As thousands of Haitians continue on a perilous journey across the Darien Gap to reach the U.S southern border, more than a month after a devastating 7.2 magnitude earthquake hit the impoverished Caribbean nation, some 300,000 children are gradually returning to school.

According to UNICEF, an estimated 70 per cent of all schools in the southwestern part of the country are still either damaged or destroyed. “I am shocked to see how many schools are flattened or damaged due to the earthquake,” said Bruno Maes, UNICEF’s representative in Haiti. “The extent of the damage to school buildings is worse than we initially thought. Repairing or rebuilding these schools will take time and resources. However, with or without schools, learning and teaching must continue now. The longer children wait, the more difficult it will be to get them back to school.”

The earthquake has already delayed school reopening by a month. If classrooms remain closed, the UN agency estimated that more than 230,000 children are at risk of dropping out of school in the country’s so-called Great Southern departments. As a result of the earthquake, many families lost their incomes and are currently struggling to meet education expenses. Without guarantees of in-persons education, many vulnerable children will continue to be exposed to violence, abuse, exploitation, gang recruitment and forced migration.

A large number of Haitians crossing the expanse of tropical rainforest between Colombia and Panama, as reported by news sources in recent weeks, are doing so with women and children.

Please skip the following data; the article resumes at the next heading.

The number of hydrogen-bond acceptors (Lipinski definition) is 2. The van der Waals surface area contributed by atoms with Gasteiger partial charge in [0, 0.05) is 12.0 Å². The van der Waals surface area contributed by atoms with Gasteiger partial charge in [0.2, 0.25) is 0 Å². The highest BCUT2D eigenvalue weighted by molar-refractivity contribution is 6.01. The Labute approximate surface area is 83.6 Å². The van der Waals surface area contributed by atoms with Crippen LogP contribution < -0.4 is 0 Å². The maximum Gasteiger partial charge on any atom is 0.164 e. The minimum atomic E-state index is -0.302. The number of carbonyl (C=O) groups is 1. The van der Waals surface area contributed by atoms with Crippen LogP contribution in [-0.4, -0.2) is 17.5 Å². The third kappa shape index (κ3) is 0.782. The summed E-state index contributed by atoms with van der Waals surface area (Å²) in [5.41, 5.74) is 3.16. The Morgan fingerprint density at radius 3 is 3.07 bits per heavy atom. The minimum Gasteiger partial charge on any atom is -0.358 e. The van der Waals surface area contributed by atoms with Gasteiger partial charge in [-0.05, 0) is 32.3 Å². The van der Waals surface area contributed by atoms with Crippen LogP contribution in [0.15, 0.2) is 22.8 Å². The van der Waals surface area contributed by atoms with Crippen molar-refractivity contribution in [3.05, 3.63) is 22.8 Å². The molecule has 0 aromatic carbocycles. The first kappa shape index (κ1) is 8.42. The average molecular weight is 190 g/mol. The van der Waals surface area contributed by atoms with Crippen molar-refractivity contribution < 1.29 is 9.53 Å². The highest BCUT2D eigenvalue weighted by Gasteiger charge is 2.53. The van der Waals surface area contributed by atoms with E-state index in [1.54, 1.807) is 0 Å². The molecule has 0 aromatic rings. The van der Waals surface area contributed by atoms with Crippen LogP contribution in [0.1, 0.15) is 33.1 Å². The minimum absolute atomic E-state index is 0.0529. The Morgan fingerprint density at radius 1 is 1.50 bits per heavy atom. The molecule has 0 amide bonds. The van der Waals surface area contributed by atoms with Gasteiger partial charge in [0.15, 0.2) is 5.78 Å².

In some of the destroyed schools, the initial phase of the reconstruction work has begun and is expected to accelerate in coming weeks, should government resources be made available. About 150 new schools will be rebuilt and 900 temporary learning spaces will be set up progressively.

UNICEF has started the distribution of school materials in areas affected by the earthquake. In total, some 100,000 children will receive their own school kits as they gradually return to the classroom. “Amidst the current turmoil in Haiti, going back to the classroom in earthquake-stricken areas means much more than just resuming learning,” said Maes. “School is where children reconnect with their friends, overcome trauma and return to normality through play. The very first day at school in southwestern Haiti is the beginning of a new chapter in the life of children affected by the earthquake,” added the country representative. UNICEF needs to raise US$ 25.5 million to rebuild new schools, or repair damaged ones.